The UK announced Tuesday a new 2035 emissions reduction target of 78% on 1990 levels, making it the most ambitious climate target of a developed economy in the world ahead of the Leaders' Summit on Climate that will be hosted by US President Joe Biden.
Around 40 leaders from around the world will join the online summit that will be held on Earth Day, April 22 and 23.
The new UK target will require new policies to ensure it accelerates emission cuts in its power, heating, transport and farming sectors. The UK's new plan also includes aviation and shipping for the first time within the carbon budgets.
"We want to continue to raise the bar on tackling climate change, and that is why we are setting the most ambitious target to cut emissions in the world. The UK will be home to pioneering businesses, new technologies and green innovation as we make progress to net zero emissions, laying the foundations for decades of economic growth in a way that creates thousands of jobs," Prime Minister Boris Johnson said on his country's new emissions reduction target.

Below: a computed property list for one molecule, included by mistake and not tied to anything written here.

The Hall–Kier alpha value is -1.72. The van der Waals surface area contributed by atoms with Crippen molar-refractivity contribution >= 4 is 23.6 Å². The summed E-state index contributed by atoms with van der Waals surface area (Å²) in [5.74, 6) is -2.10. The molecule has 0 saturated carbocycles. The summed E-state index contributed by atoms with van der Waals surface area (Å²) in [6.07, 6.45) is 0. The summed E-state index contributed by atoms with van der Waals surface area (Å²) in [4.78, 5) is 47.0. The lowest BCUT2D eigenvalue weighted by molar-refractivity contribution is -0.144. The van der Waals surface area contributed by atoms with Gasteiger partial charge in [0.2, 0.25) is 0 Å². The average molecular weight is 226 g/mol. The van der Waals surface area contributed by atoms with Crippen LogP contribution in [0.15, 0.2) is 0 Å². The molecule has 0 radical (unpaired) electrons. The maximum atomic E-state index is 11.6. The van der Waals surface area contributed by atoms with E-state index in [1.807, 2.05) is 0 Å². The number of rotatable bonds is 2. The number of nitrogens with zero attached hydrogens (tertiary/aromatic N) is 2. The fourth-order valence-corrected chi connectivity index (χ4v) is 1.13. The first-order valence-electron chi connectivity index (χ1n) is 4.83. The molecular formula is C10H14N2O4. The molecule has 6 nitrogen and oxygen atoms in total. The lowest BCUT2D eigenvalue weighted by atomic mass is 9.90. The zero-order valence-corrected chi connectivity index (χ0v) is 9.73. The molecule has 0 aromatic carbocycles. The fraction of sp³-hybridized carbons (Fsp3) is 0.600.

"We want to see world leaders follow our lead and match our ambition in the run-up to the crucial climate summit COP26 as we will only build back greener and protect our planet if we come together to take action," he said.
Before enshrining its net-zero commitment in law, the UK had a target of reducing emissions by 80% by 2050.
COP26 President-Designate Alok Sharma said in a statement that the UK sets a "gold standard" for ambitious Paris-aligned action and urged others to keep pace ahead of COP26 in Glasgow later this year.
"We must collectively keep 1.5 degrees of warming in reach and the next decade is the most critical period for us to change the perilous course we are currently on," he stated, adding that long-term targets need support from credible delivery plans.
Jess Ralston, an analyst at the Energy and Climate Intelligence Unit, said the targets the UK set that show its future is green need to be backed by equally ambitious policy and sectoral plans for credibility.
"With the pressure now on internationally as well as at home, there is a real opportunity for the Treasury and the rest of government to move from setting targets to actually cutting carbon. For this, no doubt a rapid step-up in discussions on how to achieve plans will be a top priority," Ralston said.
By Nuran Erkul Kaya